Graffiti struggled for years to find acceptance as art, precisely because it came from the streets and the working classes. Emerging with with the artistic expression and social commentary in hiphop, it was far removed from the usual art gallery crowds. Unlike most modern street art it also rarely had permission to be painted and for years was seen as vandalism. There were huge efforts by the New York City Mayor of the 1980s to stamp out the ‘graffiti problem’; he stated that graffiti disrupted the visual order in a psychologically damaging and fear-inducing way.
Graffiti was subversive, and like much of hiphop and the Chicano influence coming in from Latino artists, became an expression of protest, frustration, and social commentary. Even the process of creating an original artwork was a rebellion against the efforts of the city to protect its walls from their paint.
Art critic Johannes Stahl once said “…there has always existed something outside of official art history, an unruly and recalcitrant art, which takes place not in the sheltered environs of churches, collections or galleries, but out on the street.” Graffiti created an entirely new art world, and broke out of neighbourhoods like the Bronx through the determination of the artists to be seen.
Graffiti reaches the art gallery, and the art world ventures onto the streets
Whilst the traditional art world influenced little in early graffiti, graffiti certainly influenced it. Soon the forward looking art galleries and critics were starting to embrace it through works from New York artists inspired by the work they saw on the streets. These artists often explored complex social problems affecting their society at the time; Keith Haring on the AIDS epidemic, or Jean-Michel Basquiat, who began his career as graffiti artist SAMO, considering themes of race and self identity.
More graffiti techniques and styles began to evolve within this new ecosystem. Stencils and wheat pasting were practical solutions to painting a wall illegally and quickly. Reverse graffiti (creating art on a dirty wall by cleaning lines into it, rather than painting them) hacked the law entirely by making the city cleaner.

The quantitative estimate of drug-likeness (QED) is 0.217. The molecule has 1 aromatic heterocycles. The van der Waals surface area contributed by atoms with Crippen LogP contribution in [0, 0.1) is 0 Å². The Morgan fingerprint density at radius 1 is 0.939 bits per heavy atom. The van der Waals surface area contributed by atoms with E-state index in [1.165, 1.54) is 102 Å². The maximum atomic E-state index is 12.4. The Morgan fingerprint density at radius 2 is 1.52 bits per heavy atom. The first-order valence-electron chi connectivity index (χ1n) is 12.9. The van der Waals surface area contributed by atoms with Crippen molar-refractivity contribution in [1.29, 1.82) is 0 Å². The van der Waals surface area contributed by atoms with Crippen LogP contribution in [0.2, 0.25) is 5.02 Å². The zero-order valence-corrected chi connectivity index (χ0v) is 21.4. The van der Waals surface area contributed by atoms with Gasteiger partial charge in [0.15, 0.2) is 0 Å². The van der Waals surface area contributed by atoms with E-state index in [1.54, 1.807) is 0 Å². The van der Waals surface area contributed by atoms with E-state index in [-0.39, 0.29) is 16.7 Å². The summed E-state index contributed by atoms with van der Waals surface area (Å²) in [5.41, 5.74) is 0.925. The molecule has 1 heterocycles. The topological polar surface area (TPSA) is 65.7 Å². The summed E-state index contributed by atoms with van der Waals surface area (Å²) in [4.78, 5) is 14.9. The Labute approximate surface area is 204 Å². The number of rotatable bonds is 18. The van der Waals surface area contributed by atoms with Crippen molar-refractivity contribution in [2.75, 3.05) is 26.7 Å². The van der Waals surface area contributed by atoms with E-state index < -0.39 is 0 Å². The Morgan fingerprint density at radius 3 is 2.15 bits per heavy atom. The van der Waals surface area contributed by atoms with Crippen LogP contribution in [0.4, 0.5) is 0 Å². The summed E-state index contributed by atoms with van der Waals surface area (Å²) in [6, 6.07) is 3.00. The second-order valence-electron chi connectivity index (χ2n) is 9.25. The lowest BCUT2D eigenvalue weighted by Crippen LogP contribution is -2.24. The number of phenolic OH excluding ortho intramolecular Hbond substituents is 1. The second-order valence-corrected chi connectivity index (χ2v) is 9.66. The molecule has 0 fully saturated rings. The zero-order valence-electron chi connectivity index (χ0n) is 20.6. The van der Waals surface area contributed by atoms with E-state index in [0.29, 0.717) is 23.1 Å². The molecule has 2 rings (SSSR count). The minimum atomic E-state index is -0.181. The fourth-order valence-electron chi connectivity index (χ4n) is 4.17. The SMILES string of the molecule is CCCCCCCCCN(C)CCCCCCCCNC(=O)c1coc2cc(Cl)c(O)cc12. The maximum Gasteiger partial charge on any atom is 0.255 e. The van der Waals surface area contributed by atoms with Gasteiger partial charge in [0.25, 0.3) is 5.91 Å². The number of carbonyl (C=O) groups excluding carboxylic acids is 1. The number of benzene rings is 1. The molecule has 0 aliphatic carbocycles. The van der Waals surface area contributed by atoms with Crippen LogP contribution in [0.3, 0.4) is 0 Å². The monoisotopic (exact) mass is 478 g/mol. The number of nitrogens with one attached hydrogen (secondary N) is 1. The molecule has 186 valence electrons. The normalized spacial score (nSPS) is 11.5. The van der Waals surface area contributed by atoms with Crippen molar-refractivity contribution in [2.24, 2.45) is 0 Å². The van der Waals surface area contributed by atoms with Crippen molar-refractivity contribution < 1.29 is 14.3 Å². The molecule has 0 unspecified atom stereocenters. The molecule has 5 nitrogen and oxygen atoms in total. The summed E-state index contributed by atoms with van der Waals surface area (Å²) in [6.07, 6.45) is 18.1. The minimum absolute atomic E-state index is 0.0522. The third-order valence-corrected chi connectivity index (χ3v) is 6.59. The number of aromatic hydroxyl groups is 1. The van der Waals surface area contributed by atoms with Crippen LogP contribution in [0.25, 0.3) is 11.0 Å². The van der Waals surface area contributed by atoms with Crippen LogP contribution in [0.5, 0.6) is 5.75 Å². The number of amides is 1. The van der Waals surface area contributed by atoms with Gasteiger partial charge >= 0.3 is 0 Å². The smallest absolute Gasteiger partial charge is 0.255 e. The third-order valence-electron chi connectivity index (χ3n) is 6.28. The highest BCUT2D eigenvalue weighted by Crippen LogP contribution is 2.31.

Around the same time the mainstream art world was seeing something exciting in moving out of the art gallery or studio. Artists began looking at ways they could take their art to the streets. Sometimes this was simply as street murals in a diverse range of artistic styles, but other approaches like sculpture interventions drew from the illegality of graffiti, the tradition of sculpture, and the protest art and activism of Chicano artwork.
From mainstream acceptance to Banksy art prints; modern street art arrives
Amidst all of this creativity, the mainstream contemporary street artists started to attract money, and new perspectives and appreciation that this ‘vandalism’ was often very beautiful and improved on the environment. Cities began to fund street artists to create murals and installations, and graffiti by certain artists, such as Banksy, ZEVS, or Shepard Fairey, became increasingly valuable to collectors, finding their way into art galleries and auctions, selling for vast prices, and creating an entire industry of cheap art print rip offs.
Even as street art has gradually been through a gentrification effect, some artists continue to innovate. Invader creates graffiti art from ceramic tiles, Vihls carves images into the layers of paint, brick and masonry that make up a wall, and Shannon Spanhake plants flowers in potholes. Of course, it may be that street art is already falling away from the cutting edge, as it’s styles and influence are already absorbing and evolving into new forms as we find ourselves at a point of rapid technological change.
Digital art, blockchain art like NFTs, and advanced printing processes such as lenticular art prints are bringing us new kinds of image in unique new ways, beyond the old art gallery opening, combining fields like photography, video art and animation as they do. A very different speculative art buyer is emerging from the new money found in youthful crypto-currency wealth, which values work in different ways, and sometimes with a very short-term view on rapid trading rather than long term investment.
Art forever changes, but always leaves something behind. Whilst most art simply beautifies a space in an art gallery, street art, and the worlds of graffiti and Latino protest murals that preceeded it, have beautified our public spaces and concrete cities, and are already driving a whole new wave of artistry and debate.